Nov. 1, 2005 – HelioVolt Corp., an Austin, Texas, developer of solar energy technology, announced the joint publication with researchers from the National Renewable Energy Lab (NREL) of experimental results the company says confirm CEO B.J. Stanbery’s new theoretical model published in January.
The model is intended to explain much of the observed device physics and high performance characteristics of copper indium gallium selenide-based (CIGS) photovoltaics.
CIGS photovoltaics have traditionally lagged behind silicon in terms of research and investment despite the lower materials cost of CIGS. HelioVolt says its research equips the photovoltaic industry with the understanding of the technology necessary to energize commercialization efforts.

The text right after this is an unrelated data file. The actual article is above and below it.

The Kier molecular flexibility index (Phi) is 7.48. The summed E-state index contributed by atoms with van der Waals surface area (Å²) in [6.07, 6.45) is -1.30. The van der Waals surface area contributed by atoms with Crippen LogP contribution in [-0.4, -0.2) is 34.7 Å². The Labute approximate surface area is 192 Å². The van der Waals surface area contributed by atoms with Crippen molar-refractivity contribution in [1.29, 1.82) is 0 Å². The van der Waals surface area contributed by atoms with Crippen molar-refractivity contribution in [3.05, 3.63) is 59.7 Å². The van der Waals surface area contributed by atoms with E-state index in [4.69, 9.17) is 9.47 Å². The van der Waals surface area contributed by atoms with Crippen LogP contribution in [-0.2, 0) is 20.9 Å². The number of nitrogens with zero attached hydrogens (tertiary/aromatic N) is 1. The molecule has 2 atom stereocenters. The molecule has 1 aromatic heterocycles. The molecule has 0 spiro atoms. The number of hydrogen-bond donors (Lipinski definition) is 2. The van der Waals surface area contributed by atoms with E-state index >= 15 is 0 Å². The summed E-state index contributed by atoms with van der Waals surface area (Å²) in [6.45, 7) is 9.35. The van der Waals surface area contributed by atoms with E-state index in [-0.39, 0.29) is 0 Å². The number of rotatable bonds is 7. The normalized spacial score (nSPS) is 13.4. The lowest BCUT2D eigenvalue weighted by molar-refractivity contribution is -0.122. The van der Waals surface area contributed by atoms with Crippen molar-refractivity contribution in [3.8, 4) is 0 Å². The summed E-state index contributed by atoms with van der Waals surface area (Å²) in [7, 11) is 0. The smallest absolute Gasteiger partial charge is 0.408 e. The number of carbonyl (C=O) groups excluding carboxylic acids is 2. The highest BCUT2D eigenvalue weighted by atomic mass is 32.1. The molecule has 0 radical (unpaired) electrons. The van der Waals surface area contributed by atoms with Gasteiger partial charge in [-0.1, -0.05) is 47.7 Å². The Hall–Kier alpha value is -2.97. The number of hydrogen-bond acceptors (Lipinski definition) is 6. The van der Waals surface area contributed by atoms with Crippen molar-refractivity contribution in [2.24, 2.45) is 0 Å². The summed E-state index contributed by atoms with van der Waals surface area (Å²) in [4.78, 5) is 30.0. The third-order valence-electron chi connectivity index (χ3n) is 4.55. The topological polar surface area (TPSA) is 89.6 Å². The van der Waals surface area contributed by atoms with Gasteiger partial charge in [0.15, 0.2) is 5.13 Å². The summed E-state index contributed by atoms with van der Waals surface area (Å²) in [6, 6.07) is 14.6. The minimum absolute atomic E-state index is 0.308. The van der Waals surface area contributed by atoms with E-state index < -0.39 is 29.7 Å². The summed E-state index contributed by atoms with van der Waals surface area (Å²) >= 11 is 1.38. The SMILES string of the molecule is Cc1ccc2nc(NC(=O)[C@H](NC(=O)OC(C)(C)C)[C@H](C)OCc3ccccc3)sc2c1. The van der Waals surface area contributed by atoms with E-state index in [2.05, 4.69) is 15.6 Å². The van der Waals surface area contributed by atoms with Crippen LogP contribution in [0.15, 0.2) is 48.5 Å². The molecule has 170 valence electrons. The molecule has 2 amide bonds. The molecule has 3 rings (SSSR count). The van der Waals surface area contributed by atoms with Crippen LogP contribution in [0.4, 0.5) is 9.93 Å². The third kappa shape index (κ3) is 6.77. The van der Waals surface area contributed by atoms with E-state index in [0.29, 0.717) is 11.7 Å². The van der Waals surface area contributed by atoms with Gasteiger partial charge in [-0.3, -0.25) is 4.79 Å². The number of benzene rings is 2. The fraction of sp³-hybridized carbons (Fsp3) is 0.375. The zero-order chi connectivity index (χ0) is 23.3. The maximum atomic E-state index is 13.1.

In particular, the model asserts that CIGS performance is attributed to a process called “spontaneous nanostructuring” by which the material in the CIGS absorber layer arranges itself at the atomic level for optimum photovoltaic efficiency.
“The nanostructure network that naturally occurs in CIGS is like creating separate express lanes for the positive and negative electrical charge carriers, reducing collisions between them and thereby increasing the current that flows outside of the device,” Stanbery said in a prepared statement. “Even when the composition of the CIGS devices varies, as long as this network exists, the efficient flow of the charge carriers takes place.”